The majority of us have no option but to travel economy class when flying, which for the most part, means the bare minimum in legroom and a cramped cabin.

But it is a common misconception that airlines – traditional ones like British Airways rather than low-cost carriers such as Ryanair – make their money from selling economy seats.

In actual fact, they are drawing most of their income from the premium seats, such as first and business class. On average, around two-thirds of any airlines' revenue comes from passengers in first, business or premium economy class.

The YouTube channel Wendover Productions has delved into the economics of airline travel to explain how airlines make their money.

" The real money, at least for the traditional airlines, is in premium cabins. Let's take, for example, the British Airways 777," the video explains. "There are 224 total seats on this plane and it flies daily between London Heathrow and Washington Dulles airport.

"A round-trip economy class ticket leaving March 15th and returning on March 22nd costs, at the time of writing, $876 (£708). That means that, if each of the 122 economy seats is filled, the entire back section of the plane will make the airline, round-trip, $106,872 (£86,466)."

Airline economics
How much each British Airways 777 cabin is worth from London to Washington DCYouTube/Wendover Productions

Comparatively, the going rate for a premium economy seat is $2,633 (£2,130) for a round-trip, meaning the entire cabin will make $105,320 (£85,210).

"Already you can see that the entire 40-seat premium economy sections makes British Airlines roughly as much as the entire economy class section."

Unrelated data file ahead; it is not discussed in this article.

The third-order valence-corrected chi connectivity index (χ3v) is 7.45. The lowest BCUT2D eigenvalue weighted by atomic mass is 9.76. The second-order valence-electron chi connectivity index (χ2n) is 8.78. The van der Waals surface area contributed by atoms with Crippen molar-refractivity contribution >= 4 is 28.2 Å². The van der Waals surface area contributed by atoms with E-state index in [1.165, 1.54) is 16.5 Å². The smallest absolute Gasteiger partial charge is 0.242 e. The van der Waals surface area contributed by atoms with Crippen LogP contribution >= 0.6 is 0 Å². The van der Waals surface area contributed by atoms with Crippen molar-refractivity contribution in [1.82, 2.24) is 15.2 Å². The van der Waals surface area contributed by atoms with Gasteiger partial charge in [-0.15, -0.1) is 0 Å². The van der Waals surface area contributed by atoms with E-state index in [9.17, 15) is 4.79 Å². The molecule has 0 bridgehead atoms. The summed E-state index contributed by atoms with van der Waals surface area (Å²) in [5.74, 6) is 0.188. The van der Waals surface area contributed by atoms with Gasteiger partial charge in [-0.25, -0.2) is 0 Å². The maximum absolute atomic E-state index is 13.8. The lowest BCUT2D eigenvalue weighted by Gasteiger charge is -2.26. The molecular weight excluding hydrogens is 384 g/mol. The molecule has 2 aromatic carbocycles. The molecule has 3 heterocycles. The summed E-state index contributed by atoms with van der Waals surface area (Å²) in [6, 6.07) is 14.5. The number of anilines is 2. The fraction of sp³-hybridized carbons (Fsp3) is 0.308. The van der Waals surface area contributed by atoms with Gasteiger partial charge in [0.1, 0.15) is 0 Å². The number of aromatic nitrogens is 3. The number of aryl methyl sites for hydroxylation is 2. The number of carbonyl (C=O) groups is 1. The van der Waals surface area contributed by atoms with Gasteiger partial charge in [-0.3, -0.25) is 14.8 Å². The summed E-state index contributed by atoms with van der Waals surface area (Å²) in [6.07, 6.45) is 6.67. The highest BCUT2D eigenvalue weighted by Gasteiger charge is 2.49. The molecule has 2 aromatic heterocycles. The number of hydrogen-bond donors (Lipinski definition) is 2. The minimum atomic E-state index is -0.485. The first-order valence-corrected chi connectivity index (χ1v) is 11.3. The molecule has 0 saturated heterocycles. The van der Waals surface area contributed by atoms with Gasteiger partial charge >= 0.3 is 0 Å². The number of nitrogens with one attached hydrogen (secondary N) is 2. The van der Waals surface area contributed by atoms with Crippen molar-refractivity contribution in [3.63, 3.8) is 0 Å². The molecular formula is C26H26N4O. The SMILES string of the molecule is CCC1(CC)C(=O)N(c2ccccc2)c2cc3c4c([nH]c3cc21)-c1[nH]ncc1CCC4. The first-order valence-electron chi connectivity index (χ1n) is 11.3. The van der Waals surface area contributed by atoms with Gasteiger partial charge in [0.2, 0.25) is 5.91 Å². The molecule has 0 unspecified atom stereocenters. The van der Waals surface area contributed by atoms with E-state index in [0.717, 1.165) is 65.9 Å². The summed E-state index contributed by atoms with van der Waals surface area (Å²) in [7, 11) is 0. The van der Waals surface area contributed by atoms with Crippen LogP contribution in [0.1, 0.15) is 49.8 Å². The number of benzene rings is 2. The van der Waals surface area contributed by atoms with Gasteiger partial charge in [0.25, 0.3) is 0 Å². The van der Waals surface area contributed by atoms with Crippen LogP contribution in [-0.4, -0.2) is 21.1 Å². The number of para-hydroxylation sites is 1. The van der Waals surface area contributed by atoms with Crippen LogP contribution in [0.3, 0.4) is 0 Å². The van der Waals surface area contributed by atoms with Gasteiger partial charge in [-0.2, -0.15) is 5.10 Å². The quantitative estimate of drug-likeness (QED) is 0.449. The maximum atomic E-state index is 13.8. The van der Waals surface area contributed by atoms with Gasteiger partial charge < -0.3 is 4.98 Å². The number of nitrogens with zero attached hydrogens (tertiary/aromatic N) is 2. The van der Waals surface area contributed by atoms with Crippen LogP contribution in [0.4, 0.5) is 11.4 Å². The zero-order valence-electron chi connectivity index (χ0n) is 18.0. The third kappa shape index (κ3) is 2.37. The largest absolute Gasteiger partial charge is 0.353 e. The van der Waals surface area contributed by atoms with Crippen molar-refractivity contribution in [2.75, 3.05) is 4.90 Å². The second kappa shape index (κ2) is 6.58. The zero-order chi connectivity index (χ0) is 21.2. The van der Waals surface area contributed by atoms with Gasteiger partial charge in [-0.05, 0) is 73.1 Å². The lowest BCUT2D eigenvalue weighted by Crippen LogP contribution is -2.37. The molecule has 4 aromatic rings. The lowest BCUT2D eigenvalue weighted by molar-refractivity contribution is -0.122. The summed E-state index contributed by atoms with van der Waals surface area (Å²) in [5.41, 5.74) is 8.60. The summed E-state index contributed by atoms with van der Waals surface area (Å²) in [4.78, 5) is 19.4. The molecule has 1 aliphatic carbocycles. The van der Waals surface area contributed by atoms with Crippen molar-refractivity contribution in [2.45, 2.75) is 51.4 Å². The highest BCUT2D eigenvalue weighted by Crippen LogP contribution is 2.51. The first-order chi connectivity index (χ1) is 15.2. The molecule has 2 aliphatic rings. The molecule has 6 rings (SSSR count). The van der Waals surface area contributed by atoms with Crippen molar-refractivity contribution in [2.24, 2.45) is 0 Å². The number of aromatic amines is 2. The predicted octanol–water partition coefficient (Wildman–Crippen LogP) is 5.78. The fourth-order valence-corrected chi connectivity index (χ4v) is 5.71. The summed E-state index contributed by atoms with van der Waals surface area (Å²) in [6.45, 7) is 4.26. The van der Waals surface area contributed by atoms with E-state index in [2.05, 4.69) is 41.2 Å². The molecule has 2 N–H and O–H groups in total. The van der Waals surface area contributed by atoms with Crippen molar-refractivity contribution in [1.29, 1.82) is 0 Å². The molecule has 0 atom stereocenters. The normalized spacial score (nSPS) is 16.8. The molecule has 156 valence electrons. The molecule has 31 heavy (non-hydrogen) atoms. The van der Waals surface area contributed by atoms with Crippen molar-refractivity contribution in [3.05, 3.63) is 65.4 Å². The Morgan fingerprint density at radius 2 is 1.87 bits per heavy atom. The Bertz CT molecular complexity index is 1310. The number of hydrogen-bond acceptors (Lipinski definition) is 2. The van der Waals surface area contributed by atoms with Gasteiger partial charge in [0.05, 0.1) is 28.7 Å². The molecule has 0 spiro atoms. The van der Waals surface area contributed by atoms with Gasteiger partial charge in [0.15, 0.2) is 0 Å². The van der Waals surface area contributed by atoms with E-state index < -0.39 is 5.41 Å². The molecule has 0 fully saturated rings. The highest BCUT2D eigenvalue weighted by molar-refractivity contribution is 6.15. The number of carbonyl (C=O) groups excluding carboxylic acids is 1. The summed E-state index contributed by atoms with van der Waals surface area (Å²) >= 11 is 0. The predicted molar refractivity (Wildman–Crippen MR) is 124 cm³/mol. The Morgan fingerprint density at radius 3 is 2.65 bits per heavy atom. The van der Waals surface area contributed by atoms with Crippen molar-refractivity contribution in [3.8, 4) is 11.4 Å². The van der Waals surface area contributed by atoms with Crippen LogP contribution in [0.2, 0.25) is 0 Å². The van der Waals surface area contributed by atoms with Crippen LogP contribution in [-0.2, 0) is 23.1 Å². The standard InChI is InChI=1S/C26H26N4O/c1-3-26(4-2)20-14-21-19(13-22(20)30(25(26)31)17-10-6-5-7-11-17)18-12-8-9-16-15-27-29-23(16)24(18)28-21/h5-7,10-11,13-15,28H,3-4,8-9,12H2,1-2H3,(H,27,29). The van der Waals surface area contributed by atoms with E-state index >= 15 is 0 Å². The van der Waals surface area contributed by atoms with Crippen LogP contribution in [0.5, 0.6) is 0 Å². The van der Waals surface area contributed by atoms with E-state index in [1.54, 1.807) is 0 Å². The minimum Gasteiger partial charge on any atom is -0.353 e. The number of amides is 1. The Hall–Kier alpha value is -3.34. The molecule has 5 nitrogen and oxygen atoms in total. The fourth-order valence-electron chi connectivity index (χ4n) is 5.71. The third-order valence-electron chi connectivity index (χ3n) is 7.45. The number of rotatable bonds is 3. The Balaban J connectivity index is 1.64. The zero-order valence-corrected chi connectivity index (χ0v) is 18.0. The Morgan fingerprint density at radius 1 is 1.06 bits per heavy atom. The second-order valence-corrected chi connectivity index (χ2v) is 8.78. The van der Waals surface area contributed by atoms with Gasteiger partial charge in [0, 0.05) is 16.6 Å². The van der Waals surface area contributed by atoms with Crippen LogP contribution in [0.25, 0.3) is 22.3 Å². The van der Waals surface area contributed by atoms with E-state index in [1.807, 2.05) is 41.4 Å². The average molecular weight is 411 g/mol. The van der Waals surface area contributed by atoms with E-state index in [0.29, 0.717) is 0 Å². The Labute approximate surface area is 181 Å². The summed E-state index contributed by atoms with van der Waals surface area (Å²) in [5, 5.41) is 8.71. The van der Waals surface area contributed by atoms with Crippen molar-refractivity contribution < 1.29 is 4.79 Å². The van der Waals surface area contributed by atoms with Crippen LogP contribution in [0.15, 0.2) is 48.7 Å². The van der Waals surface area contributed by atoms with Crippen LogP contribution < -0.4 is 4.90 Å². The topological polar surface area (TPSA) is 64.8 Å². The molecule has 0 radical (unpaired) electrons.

For business class, the 48 seats fetch $6,723 (£5,439) each for a return fare, making the airline $322,704 (£261,087).The 14 first class seats are sold for $8,715 (£7,050) each or $122,010 (£98,713) total.

There are other factors such as the amount airlines spend on food for passengers. However, the explainer does go into how airlines classified their cabins.

"In the beginning of commercial aviation, there weren't really any classes because everything was premium. That's not to say that planes were very luxurious – a 1920s plane looked like this – but flying was just so expensive that the experience of flying was the luxury itself.

"It's kind of like how you don't see Virgin Galactic selling first, business and economy class seats on their planned tourist flights to space. The experience itself is the luxury. Once commercial space travel becomes commonplace, we'll almost certainly certainly see a classification of the experience but until a transport method is at a cost where it's attainable to the normal person, it's all first class."